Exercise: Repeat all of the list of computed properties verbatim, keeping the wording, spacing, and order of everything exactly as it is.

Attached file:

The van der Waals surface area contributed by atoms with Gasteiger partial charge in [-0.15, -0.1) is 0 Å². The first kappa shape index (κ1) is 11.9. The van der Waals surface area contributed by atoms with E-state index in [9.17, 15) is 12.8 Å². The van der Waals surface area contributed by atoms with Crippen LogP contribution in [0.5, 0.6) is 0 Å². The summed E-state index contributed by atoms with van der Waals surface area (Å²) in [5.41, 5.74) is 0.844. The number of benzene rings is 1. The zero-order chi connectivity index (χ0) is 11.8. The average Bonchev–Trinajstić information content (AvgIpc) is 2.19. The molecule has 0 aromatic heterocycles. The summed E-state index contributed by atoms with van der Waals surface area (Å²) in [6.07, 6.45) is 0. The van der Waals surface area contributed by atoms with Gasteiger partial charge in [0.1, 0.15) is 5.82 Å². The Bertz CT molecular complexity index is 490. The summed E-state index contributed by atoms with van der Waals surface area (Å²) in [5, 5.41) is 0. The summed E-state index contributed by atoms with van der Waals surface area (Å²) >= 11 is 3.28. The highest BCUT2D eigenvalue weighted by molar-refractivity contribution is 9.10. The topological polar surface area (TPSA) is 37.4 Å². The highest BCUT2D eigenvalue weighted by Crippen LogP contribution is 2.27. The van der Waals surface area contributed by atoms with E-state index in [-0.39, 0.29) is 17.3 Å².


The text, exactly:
The van der Waals surface area contributed by atoms with Gasteiger partial charge in [-0.15, -0.1) is 0 Å². The first kappa shape index (κ1) is 11.9. The van der Waals surface area contributed by atoms with E-state index in [9.17, 15) is 12.8 Å². The van der Waals surface area contributed by atoms with Crippen LogP contribution in [0.5, 0.6) is 0 Å². The summed E-state index contributed by atoms with van der Waals surface area (Å²) in [5.41, 5.74) is 0.844. The number of benzene rings is 1. The zero-order chi connectivity index (χ0) is 11.8. The average Bonchev–Trinajstić information content (AvgIpc) is 2.19. The molecule has 0 aromatic heterocycles. The summed E-state index contributed by atoms with van der Waals surface area (Å²) in [6.07, 6.45) is 0. The van der Waals surface area contributed by atoms with Gasteiger partial charge in [0.1, 0.15) is 5.82 Å². The Bertz CT molecular complexity index is 490. The summed E-state index contributed by atoms with van der Waals surface area (Å²) in [5, 5.41) is 0. The summed E-state index contributed by atoms with van der Waals surface area (Å²) >= 11 is 3.28. The highest BCUT2D eigenvalue weighted by molar-refractivity contribution is 9.10. The topological polar surface area (TPSA) is 37.4 Å². The highest BCUT2D eigenvalue weighted by Crippen LogP contribution is 2.27. The van der Waals surface area contributed by atoms with E-state index in [-0.39, 0.29) is 17.3 Å².